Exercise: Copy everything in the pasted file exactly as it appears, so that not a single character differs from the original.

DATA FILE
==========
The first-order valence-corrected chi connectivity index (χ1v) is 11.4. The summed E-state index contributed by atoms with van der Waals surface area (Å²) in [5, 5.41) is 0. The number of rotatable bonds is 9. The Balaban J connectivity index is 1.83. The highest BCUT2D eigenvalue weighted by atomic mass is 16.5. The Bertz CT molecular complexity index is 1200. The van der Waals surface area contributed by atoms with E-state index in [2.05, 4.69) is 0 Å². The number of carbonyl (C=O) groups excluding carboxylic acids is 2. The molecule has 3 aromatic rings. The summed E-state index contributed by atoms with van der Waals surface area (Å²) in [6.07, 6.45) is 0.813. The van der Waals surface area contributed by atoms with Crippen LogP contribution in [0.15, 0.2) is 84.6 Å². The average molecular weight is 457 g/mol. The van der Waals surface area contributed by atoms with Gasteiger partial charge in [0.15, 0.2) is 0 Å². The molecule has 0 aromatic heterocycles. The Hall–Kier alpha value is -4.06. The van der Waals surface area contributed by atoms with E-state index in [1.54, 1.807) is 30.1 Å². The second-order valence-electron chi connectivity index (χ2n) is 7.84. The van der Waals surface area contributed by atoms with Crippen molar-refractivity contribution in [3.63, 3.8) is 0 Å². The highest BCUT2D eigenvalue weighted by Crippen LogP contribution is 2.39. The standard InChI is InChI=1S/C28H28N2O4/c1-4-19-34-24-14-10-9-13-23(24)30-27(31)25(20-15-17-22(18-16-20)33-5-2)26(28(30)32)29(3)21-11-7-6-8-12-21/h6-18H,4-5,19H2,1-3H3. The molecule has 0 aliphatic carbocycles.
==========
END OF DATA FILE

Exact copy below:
The first-order valence-corrected chi connectivity index (χ1v) is 11.4. The summed E-state index contributed by atoms with van der Waals surface area (Å²) in [5, 5.41) is 0. The number of rotatable bonds is 9. The Balaban J connectivity index is 1.83. The highest BCUT2D eigenvalue weighted by atomic mass is 16.5. The Bertz CT molecular complexity index is 1200. The van der Waals surface area contributed by atoms with E-state index in [2.05, 4.69) is 0 Å². The number of carbonyl (C=O) groups excluding carboxylic acids is 2. The molecule has 3 aromatic rings. The summed E-state index contributed by atoms with van der Waals surface area (Å²) in [6.07, 6.45) is 0.813. The van der Waals surface area contributed by atoms with Crippen LogP contribution in [0.15, 0.2) is 84.6 Å². The average molecular weight is 457 g/mol. The van der Waals surface area contributed by atoms with Gasteiger partial charge in [0.15, 0.2) is 0 Å². The molecule has 0 aromatic heterocycles. The Hall–Kier alpha value is -4.06. The van der Waals surface area contributed by atoms with E-state index in [1.54, 1.807) is 30.1 Å². The second-order valence-electron chi connectivity index (χ2n) is 7.84. The van der Waals surface area contributed by atoms with Crippen molar-refractivity contribution in [3.63, 3.8) is 0 Å². The highest BCUT2D eigenvalue weighted by Crippen LogP contribution is 2.39. The standard InChI is InChI=1S/C28H28N2O4/c1-4-19-34-24-14-10-9-13-23(24)30-27(31)25(20-15-17-22(18-16-20)33-5-2)26(28(30)32)29(3)21-11-7-6-8-12-21/h6-18H,4-5,19H2,1-3H3. The molecule has 0 aliphatic carbocycles.